Some lawmakers asking for change in post-Hurricane Harvey housing assistance

HOUSTON – When it comes to housing assistance post-Hurricane Harvey, Galveston County is asking for a change in the way certain federal dollars are allocated. The argument is the current system misses a lot of people who are in desperate need of help. 

Galveston County Judge Mark Henry and the mayors of Friendswood and League City recently sent a letter to the Texas General Land Office, asking for this change. The GLO is in charge of dispersing federal housing dollars to victims of Hurricane Harvey.

Henry’s argument is the current system is tied too closely to a community’s percentage of low-to-moderate income (LMI) housing. Henry said the current system misses a lot of people who did not have insurance and still have repairs they cannot afford.

“What this does is penalize counties like Galveston County, where a lot of our damage occurred along the bayou because, generally speaking, those are not low-to-moderate income homes,” Henry said.

Henry argues there are communities with higher percentages of LMI, yet lower percentages of storm damage. He wants the GLO to disperse the money based on a statewide calculation, rather than based on specific communities' LMI percentages. Part of the reason for this request is the federal government requires 70 percent of the total money allocated to a community to be spent on LMI housing. Henry said if all of this money is not spent on LMI housing, then it must be returned to the federal government. The other 30 percent can be spent on infrastructure and flood mitigation projects.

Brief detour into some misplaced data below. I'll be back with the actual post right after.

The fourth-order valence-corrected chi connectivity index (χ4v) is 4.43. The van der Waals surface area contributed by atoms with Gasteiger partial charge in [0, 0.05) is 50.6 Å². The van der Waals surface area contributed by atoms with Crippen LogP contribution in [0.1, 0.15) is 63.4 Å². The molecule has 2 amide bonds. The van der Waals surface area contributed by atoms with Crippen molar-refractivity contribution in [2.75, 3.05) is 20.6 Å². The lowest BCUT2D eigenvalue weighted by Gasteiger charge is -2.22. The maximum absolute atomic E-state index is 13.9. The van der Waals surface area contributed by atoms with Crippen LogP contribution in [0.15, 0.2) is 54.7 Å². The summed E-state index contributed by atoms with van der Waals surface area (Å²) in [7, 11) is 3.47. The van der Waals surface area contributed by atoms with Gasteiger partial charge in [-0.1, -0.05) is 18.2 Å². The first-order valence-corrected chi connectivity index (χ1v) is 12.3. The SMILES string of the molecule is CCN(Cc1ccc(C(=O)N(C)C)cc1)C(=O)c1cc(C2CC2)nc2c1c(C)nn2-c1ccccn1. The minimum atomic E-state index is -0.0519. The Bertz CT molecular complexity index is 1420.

Henry worries many Galveston County communities will have to give back money that could go toward helping others in need, as well as not providing these communities with more money to alleviate future flooding. Henry said dispersing the federal dollars based on statewide calculations provides more money to communities with lower LMI percentages but higher percentages of those with storm damage they cannot afford to repair. Henry said this also would provide certain communities with the opportunity to link those who don’t technically qualify for these funds with LMI recovery projects.

“You’re not rich, but you’re not poor,” said Dickinson resident Marisa Ambriz.

Ambriz said she did not have insurance and did not receive assistance from the Federal Emergency Management Agency. She said friends and family have donated their help to repairing her family’s home, which is not complete.

“We definitely need more help,” said Ambriz.

Texas Land Commissioner George P. Bush blames the federal government for not allowing more flexibility. 

“We made the advocacy for more LMI flexibility. We were unsuccessful,” said Bush.

Sugar Land Republican U.S. Rep. Pete Olson said this problem will have to be solved on Capitol Hill.

“This is our fault in D.C., The Constitution has us appropriate the money, but it comes with lots of hooks,” said Olson.

Both Olson and Bush said to push for change, more data is needed on the number of uninsured people who flooded and who cannot afford repairs. Bush said his office is working on compiling those numbers.

Henry said he is working to put together a coalition of local officials to again ask for a change in the way this money is allocated.